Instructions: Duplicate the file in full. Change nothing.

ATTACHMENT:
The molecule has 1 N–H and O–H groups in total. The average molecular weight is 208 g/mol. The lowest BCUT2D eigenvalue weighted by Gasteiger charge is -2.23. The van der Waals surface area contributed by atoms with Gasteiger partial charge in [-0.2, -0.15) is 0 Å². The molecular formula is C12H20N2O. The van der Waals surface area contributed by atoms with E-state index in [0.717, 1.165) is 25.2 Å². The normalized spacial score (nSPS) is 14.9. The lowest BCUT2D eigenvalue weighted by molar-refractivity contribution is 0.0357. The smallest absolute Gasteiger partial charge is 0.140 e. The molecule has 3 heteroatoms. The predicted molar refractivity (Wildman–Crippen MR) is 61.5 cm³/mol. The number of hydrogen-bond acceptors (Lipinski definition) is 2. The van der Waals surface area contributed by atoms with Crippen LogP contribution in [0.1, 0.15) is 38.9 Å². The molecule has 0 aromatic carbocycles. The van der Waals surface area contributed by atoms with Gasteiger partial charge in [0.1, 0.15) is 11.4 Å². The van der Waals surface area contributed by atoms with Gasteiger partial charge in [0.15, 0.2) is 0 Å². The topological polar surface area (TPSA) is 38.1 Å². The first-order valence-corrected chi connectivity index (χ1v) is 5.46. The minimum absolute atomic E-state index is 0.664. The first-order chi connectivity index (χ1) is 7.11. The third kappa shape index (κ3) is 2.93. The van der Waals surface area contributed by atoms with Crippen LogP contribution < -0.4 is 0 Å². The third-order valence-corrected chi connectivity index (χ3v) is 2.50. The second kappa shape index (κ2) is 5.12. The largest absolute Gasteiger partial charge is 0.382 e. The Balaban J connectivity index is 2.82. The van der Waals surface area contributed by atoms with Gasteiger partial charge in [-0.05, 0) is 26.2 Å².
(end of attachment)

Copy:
The molecule has 1 N–H and O–H groups in total. The average molecular weight is 208 g/mol. The lowest BCUT2D eigenvalue weighted by Gasteiger charge is -2.23. The van der Waals surface area contributed by atoms with Gasteiger partial charge in [-0.2, -0.15) is 0 Å². The molecular formula is C12H20N2O. The van der Waals surface area contributed by atoms with E-state index in [0.717, 1.165) is 25.2 Å². The normalized spacial score (nSPS) is 14.9. The lowest BCUT2D eigenvalue weighted by molar-refractivity contribution is 0.0357. The smallest absolute Gasteiger partial charge is 0.140 e. The molecule has 3 heteroatoms. The predicted molar refractivity (Wildman–Crippen MR) is 61.5 cm³/mol. The number of hydrogen-bond acceptors (Lipinski definition) is 2. The van der Waals surface area contributed by atoms with Crippen LogP contribution in [0.1, 0.15) is 38.9 Å². The molecule has 0 aromatic carbocycles. The van der Waals surface area contributed by atoms with Gasteiger partial charge in [0.1, 0.15) is 11.4 Å². The van der Waals surface area contributed by atoms with Gasteiger partial charge in [0.15, 0.2) is 0 Å². The topological polar surface area (TPSA) is 38.1 Å². The first-order valence-corrected chi connectivity index (χ1v) is 5.46. The minimum absolute atomic E-state index is 0.664. The first-order chi connectivity index (χ1) is 7.11. The third kappa shape index (κ3) is 2.93. The van der Waals surface area contributed by atoms with Crippen LogP contribution < -0.4 is 0 Å². The third-order valence-corrected chi connectivity index (χ3v) is 2.50. The second kappa shape index (κ2) is 5.12. The largest absolute Gasteiger partial charge is 0.382 e. The Balaban J connectivity index is 2.82. The van der Waals surface area contributed by atoms with Gasteiger partial charge in [-0.05, 0) is 26.2 Å².